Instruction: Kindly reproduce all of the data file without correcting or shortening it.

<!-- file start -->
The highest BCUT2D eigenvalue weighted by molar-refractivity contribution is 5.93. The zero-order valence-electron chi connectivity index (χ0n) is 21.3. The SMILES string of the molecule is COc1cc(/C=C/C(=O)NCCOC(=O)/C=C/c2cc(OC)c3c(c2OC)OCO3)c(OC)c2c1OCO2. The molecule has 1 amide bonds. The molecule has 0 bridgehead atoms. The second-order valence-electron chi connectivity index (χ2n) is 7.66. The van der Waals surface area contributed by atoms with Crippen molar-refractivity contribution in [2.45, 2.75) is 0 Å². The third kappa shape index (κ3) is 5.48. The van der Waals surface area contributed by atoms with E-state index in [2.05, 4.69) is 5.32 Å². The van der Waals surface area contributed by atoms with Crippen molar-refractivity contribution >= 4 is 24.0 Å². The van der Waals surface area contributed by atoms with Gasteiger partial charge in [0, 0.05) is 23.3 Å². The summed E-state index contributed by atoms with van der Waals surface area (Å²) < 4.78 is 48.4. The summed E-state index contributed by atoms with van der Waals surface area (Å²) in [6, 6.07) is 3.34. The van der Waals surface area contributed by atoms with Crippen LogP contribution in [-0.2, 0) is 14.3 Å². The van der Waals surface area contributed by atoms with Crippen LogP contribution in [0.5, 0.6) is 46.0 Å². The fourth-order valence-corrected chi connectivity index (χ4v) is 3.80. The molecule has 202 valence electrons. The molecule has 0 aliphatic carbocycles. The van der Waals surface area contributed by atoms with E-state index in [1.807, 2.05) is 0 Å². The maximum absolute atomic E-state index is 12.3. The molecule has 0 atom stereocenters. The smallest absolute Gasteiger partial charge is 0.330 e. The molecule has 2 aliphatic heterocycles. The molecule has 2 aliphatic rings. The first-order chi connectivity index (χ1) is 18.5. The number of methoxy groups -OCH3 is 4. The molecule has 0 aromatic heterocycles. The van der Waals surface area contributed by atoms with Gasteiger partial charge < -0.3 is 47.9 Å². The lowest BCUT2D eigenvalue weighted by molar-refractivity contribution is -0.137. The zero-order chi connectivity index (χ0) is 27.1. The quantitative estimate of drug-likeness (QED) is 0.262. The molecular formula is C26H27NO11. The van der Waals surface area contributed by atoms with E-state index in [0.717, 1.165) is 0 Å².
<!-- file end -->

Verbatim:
The highest BCUT2D eigenvalue weighted by molar-refractivity contribution is 5.93. The zero-order valence-electron chi connectivity index (χ0n) is 21.3. The SMILES string of the molecule is COc1cc(/C=C/C(=O)NCCOC(=O)/C=C/c2cc(OC)c3c(c2OC)OCO3)c(OC)c2c1OCO2. The molecule has 1 amide bonds. The molecule has 0 bridgehead atoms. The second-order valence-electron chi connectivity index (χ2n) is 7.66. The van der Waals surface area contributed by atoms with Crippen molar-refractivity contribution in [2.45, 2.75) is 0 Å². The third kappa shape index (κ3) is 5.48. The van der Waals surface area contributed by atoms with E-state index in [2.05, 4.69) is 5.32 Å². The van der Waals surface area contributed by atoms with Crippen molar-refractivity contribution >= 4 is 24.0 Å². The van der Waals surface area contributed by atoms with Gasteiger partial charge in [0, 0.05) is 23.3 Å². The summed E-state index contributed by atoms with van der Waals surface area (Å²) < 4.78 is 48.4. The summed E-state index contributed by atoms with van der Waals surface area (Å²) in [6, 6.07) is 3.34. The van der Waals surface area contributed by atoms with Crippen LogP contribution in [-0.2, 0) is 14.3 Å². The van der Waals surface area contributed by atoms with Crippen LogP contribution in [0.5, 0.6) is 46.0 Å². The fourth-order valence-corrected chi connectivity index (χ4v) is 3.80. The molecule has 202 valence electrons. The molecule has 0 aliphatic carbocycles. The van der Waals surface area contributed by atoms with E-state index in [1.807, 2.05) is 0 Å². The maximum absolute atomic E-state index is 12.3. The molecule has 0 atom stereocenters. The smallest absolute Gasteiger partial charge is 0.330 e. The molecule has 2 aliphatic heterocycles. The molecule has 2 aliphatic rings. The first-order chi connectivity index (χ1) is 18.5. The number of methoxy groups -OCH3 is 4. The molecule has 0 aromatic heterocycles. The van der Waals surface area contributed by atoms with Gasteiger partial charge < -0.3 is 47.9 Å². The lowest BCUT2D eigenvalue weighted by molar-refractivity contribution is -0.137. The zero-order chi connectivity index (χ0) is 27.1. The quantitative estimate of drug-likeness (QED) is 0.262. The molecular formula is C26H27NO11. The van der Waals surface area contributed by atoms with E-state index in [0.717, 1.165) is 0 Å².